The Sam Willows went from being an independent act to signing a record deal with Sony Music in January last year.
Comprising siblings Benjamin and Narelle Kheng, Sandra Riley Tang and Jonathan Chua, the Singaporean quartet says being a part of a record label has not compromised on the band’s level of creative control.
“We still do a lot of our own videos, doing the filming and producing ourselves because we love to have that kind of control. Sandra does a lot of the directing and the boys take care of audio work, so everything is still done within us,” Narelle tells Star2.
Indeed, The Sam Willows, is still very much in control of the reins, penning every song on its debut full-length album Take Heart.
“The industry has shifted, now I think labels are more open to letting their artistes create their own work,” she says.
The music industry has changed in a number of other ways too. For one, listeners are consuming more music on digital platforms.
“You’d be surprised, a lot of people still look for CDs. Of course a majority of consumers go on streaming websites but a lot of fans, especially the more dedicated fans, they do want a physical copy,” says Benjamin on the band’s move to release physical CDs.
The band also shares why it wanted to drop a full album instead of just releasing singles, as is the growing trend of late.
“For us, the whole album is cohesive. We want people to listen to something else other than just one single over and over again. That single is going to get people interested but there’s so much more that we want to say,” Narelle offers.
Discover more about The Sam Willows, who was in town for a showcase, as its band members talk about recording its debut album in Sweden and recall the most interesting fan reactions they’ve gotten.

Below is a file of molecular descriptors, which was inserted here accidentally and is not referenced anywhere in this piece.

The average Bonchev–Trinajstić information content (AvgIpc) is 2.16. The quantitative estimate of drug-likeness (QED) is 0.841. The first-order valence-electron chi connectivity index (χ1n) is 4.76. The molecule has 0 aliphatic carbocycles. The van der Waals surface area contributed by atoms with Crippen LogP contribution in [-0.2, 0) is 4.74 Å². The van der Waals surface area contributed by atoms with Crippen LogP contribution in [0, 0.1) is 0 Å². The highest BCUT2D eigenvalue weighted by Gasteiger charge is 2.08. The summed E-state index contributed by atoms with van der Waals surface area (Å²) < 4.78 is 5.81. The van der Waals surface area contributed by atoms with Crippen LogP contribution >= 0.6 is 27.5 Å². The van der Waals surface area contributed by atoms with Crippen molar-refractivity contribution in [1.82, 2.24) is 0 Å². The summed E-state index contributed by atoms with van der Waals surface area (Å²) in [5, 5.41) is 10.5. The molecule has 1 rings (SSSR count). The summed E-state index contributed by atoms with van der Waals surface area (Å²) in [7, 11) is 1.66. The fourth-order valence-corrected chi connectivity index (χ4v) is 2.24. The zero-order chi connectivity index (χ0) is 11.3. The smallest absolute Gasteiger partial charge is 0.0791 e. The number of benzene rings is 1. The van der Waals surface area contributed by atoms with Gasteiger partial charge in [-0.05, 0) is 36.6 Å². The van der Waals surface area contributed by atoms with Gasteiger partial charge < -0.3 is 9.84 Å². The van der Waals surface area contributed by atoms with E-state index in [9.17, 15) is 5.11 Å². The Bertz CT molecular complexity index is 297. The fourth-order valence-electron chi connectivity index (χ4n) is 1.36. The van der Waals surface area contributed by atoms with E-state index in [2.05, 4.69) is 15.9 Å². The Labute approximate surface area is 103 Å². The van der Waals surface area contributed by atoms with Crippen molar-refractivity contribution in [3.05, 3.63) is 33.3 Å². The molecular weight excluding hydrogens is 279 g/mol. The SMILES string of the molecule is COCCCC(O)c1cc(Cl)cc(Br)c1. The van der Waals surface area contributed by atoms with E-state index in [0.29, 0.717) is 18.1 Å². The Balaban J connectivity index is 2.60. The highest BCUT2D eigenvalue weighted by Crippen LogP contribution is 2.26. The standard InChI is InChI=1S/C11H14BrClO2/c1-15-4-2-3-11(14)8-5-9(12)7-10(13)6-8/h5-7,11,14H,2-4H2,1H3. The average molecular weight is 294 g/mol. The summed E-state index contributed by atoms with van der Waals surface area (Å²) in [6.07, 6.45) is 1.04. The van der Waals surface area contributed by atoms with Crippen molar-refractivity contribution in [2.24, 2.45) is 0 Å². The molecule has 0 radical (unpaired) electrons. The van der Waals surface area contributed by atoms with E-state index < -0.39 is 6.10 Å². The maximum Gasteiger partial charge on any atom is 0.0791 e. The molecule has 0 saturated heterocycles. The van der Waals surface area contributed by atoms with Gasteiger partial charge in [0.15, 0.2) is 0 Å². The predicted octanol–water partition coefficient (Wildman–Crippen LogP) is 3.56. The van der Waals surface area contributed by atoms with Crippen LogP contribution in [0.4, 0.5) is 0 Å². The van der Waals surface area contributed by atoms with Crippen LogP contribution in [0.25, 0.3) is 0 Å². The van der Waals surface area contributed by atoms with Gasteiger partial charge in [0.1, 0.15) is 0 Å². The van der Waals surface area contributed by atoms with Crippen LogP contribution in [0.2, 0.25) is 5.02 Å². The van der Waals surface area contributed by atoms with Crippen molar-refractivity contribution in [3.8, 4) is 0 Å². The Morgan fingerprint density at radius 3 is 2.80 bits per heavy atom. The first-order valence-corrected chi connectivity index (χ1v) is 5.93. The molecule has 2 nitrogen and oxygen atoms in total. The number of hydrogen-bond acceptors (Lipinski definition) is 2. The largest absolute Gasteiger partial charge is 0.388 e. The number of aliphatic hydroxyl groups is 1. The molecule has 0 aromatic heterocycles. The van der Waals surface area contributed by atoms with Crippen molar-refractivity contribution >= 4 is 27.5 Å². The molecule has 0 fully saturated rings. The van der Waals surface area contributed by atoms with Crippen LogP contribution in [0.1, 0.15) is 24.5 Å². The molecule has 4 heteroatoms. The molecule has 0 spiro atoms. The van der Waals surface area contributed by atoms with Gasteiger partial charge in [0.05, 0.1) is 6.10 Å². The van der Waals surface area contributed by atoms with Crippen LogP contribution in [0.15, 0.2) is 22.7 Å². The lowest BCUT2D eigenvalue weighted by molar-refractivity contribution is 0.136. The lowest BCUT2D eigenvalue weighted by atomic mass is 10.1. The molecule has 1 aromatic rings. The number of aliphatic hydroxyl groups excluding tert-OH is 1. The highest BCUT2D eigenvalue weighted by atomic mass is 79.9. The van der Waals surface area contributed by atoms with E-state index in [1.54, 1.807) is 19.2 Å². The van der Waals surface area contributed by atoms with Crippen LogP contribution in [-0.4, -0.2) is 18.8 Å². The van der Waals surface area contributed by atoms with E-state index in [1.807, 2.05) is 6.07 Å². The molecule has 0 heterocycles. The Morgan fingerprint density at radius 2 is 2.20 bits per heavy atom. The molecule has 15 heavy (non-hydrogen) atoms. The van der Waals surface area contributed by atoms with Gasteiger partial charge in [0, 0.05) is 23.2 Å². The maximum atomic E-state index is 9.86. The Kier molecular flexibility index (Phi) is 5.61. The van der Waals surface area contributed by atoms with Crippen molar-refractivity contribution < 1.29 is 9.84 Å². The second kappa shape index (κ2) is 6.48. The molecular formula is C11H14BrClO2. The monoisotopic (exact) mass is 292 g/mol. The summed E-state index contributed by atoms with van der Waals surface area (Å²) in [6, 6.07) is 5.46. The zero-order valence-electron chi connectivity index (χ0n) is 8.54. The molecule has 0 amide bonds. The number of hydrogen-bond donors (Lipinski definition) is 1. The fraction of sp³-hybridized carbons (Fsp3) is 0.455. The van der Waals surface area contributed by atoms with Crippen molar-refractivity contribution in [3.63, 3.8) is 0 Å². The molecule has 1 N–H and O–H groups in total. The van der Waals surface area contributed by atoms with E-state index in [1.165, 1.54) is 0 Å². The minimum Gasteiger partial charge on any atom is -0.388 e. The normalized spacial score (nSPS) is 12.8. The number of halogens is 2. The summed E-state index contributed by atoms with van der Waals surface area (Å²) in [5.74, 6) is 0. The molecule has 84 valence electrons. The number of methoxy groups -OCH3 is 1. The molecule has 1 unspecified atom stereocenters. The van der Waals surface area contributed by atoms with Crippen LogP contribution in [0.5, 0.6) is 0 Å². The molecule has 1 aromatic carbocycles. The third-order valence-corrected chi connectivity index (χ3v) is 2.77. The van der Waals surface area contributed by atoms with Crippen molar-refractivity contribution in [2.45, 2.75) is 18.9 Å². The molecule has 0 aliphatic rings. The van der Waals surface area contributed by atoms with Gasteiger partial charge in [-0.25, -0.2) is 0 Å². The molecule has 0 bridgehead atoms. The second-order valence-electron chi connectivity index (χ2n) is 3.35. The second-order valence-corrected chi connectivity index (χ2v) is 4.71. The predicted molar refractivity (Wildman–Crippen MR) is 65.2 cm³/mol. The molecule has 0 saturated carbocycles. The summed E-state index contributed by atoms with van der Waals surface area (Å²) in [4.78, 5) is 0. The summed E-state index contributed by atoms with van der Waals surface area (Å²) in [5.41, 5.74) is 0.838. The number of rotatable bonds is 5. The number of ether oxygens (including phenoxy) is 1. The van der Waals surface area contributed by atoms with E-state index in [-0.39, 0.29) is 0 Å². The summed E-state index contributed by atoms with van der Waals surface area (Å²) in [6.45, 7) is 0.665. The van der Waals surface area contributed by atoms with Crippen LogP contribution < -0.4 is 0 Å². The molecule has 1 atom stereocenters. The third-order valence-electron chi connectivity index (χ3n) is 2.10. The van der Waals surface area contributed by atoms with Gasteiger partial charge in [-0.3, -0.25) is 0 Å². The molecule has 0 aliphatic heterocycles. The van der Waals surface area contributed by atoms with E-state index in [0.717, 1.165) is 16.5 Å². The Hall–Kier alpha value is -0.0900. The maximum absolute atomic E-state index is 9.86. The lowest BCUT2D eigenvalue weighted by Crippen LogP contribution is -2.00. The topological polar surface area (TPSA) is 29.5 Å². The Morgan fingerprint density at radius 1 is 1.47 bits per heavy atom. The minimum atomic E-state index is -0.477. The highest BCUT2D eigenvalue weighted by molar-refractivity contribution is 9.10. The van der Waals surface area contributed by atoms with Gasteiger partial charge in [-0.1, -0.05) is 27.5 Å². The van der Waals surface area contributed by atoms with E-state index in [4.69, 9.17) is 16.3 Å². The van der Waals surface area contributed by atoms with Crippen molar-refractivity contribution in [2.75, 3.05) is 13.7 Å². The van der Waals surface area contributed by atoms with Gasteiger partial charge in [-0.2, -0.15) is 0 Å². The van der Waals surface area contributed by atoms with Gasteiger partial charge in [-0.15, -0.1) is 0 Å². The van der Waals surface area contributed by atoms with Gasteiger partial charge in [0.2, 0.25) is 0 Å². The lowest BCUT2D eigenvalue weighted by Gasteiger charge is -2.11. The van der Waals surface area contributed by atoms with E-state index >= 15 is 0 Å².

1. Why did you guys decide to name the album Take Heart?
Tang: We definitely wanted to name the album after one of our songs. Take Heart is something that resonates with us and we feel like it’s something that would resonate with other people as well.
Narelle: To get through life, you have to be willing to accept every hardship that comes your way. You can’t be defeated by it, so just take heart and slowly work your way through it.
2. What was it like working on the album in Sweden?
Chua: They are the forerunners in the entire global music industry. A lot of hit songs come from Sweden. So experiencing that helps us understand why they are the forerunners in the music industry.
The experience sitting there with a Swedish producer (Harry Sommerdahl), and the way he recorded us, the way he helped us cultivate our creative process and turned it into the record, it was just amazing.
Benjamin: The Swedes have got it down to a science in terms of crafting a good pop song. But more than just the technicalities, it was good to just get into a different head space; the creative language changes up.
3. What’s the songwriting process like in the band? Do all four of you sit down and write together?
Chua: It’s very tedious. There are four rounds of yes, no, yes, no.
Tang: Usually, somebody comes up with a backbone (of a song) and brings it to the band and we hear the song and everyone jumps in. Sometimes we argue a lot, but we’re very diplomatic. Let’s say when one person hates the chorus, we will rewrite it until everyone says OK.
4. Tell us an interesting fact about each other.
Narelle: Benjamin does his social media postings in the toilet.
Benjamin: To be honest, I do a lot of writing in the shower. I don’t know why, it feels like the most conducive place. Douglas Adams, who wrote The Hitchhiker’s Guide To The Galaxy, pretty much did all his writing in the shower so his utility bills must have been insane, so I was like I’m gonna try it out. Everyone should try it out.
Chua: Narelle can draw really well. She also picked up bass for the band.
Tang: Jonathan can cook.
Chua: I cook a really mean assam fish.
Tang: I can talk to cats.
5. Have there been any memorable fan encounters?
Tang: I guess this is quite normal where, some of them, they’re super sweet. When they come to you, they don’t know what to say, so they just stare at you. You know they want to take a photo with you but they’re just standing there. And when they finally come up to you, they’re shaking. They’re so sweet about it.
Chua: I was at a restaurant. There was a fan with her mum eating at the same restaurant and then she paid for my bill.